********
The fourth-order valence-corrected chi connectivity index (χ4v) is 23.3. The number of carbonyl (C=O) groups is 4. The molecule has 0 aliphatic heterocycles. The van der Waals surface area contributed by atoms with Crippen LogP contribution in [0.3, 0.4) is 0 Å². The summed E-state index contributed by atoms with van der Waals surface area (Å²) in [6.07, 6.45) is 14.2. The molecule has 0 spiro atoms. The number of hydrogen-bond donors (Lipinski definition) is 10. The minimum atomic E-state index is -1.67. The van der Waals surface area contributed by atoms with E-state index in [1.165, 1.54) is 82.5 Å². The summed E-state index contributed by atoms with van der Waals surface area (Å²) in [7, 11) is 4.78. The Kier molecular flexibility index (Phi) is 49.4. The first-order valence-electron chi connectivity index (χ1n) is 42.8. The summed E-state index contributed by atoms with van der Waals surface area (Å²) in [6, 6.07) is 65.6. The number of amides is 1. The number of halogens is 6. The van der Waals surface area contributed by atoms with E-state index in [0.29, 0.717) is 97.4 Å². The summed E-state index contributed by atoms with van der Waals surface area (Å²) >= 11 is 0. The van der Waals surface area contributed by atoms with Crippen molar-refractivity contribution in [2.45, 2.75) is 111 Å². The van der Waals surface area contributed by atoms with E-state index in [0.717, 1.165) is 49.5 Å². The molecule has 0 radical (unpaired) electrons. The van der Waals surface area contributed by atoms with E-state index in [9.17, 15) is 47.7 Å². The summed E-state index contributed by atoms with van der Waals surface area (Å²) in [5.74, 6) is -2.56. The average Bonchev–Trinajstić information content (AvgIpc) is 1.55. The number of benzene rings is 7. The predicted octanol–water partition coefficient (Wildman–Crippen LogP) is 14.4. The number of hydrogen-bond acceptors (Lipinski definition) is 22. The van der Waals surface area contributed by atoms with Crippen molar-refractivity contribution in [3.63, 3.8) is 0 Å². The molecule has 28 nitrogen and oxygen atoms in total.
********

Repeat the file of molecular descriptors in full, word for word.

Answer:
The fourth-order valence-corrected chi connectivity index (χ4v) is 23.3. The number of carbonyl (C=O) groups is 4. The molecule has 0 aliphatic heterocycles. The van der Waals surface area contributed by atoms with Crippen LogP contribution in [0.3, 0.4) is 0 Å². The summed E-state index contributed by atoms with van der Waals surface area (Å²) in [6.07, 6.45) is 14.2. The molecule has 0 spiro atoms. The number of hydrogen-bond donors (Lipinski definition) is 10. The minimum atomic E-state index is -1.67. The van der Waals surface area contributed by atoms with E-state index in [1.165, 1.54) is 82.5 Å². The summed E-state index contributed by atoms with van der Waals surface area (Å²) in [7, 11) is 4.78. The Kier molecular flexibility index (Phi) is 49.4. The first-order valence-electron chi connectivity index (χ1n) is 42.8. The summed E-state index contributed by atoms with van der Waals surface area (Å²) in [6, 6.07) is 65.6. The number of amides is 1. The number of halogens is 6. The van der Waals surface area contributed by atoms with E-state index in [0.29, 0.717) is 97.4 Å². The summed E-state index contributed by atoms with van der Waals surface area (Å²) >= 11 is 0. The van der Waals surface area contributed by atoms with Crippen molar-refractivity contribution in [2.45, 2.75) is 111 Å². The van der Waals surface area contributed by atoms with E-state index in [0.717, 1.165) is 49.5 Å². The molecule has 0 radical (unpaired) electrons. The van der Waals surface area contributed by atoms with E-state index in [9.17, 15) is 47.7 Å². The summed E-state index contributed by atoms with van der Waals surface area (Å²) in [5.74, 6) is -2.56. The average Bonchev–Trinajstić information content (AvgIpc) is 1.55. The number of benzene rings is 7. The predicted octanol–water partition coefficient (Wildman–Crippen LogP) is 14.4. The number of hydrogen-bond acceptors (Lipinski definition) is 22. The van der Waals surface area contributed by atoms with Crippen molar-refractivity contribution in [3.63, 3.8) is 0 Å². The molecule has 28 nitrogen and oxygen atoms in total.